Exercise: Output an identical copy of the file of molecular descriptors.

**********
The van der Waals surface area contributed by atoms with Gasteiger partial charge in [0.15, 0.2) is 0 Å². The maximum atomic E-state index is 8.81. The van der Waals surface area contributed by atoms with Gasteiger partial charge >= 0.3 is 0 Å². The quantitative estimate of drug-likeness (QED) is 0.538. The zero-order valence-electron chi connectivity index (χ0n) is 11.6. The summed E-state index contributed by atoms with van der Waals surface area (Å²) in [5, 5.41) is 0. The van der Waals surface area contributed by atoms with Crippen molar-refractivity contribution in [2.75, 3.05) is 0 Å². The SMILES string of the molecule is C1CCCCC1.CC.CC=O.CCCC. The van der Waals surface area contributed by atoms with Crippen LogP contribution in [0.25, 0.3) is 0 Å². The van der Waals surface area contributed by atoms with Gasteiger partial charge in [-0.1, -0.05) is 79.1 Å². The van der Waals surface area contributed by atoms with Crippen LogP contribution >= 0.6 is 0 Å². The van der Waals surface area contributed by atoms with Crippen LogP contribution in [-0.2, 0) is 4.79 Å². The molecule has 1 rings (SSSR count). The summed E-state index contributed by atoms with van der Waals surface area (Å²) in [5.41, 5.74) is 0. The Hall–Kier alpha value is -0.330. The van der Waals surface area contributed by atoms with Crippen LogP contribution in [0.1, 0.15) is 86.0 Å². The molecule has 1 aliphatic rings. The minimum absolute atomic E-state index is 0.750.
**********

The van der Waals surface area contributed by atoms with Gasteiger partial charge in [0.15, 0.2) is 0 Å². The maximum atomic E-state index is 8.81. The van der Waals surface area contributed by atoms with Gasteiger partial charge >= 0.3 is 0 Å². The quantitative estimate of drug-likeness (QED) is 0.538. The zero-order valence-electron chi connectivity index (χ0n) is 11.6. The summed E-state index contributed by atoms with van der Waals surface area (Å²) in [5, 5.41) is 0. The van der Waals surface area contributed by atoms with Crippen molar-refractivity contribution in [2.75, 3.05) is 0 Å². The SMILES string of the molecule is C1CCCCC1.CC.CC=O.CCCC. The van der Waals surface area contributed by atoms with Crippen LogP contribution in [0.25, 0.3) is 0 Å². The van der Waals surface area contributed by atoms with Gasteiger partial charge in [-0.1, -0.05) is 79.1 Å². The van der Waals surface area contributed by atoms with Crippen LogP contribution >= 0.6 is 0 Å². The van der Waals surface area contributed by atoms with Crippen LogP contribution in [-0.2, 0) is 4.79 Å². The molecule has 1 rings (SSSR count). The summed E-state index contributed by atoms with van der Waals surface area (Å²) in [5.41, 5.74) is 0. The Hall–Kier alpha value is -0.330. The van der Waals surface area contributed by atoms with Crippen LogP contribution in [0.1, 0.15) is 86.0 Å². The molecule has 1 aliphatic rings. The minimum absolute atomic E-state index is 0.750.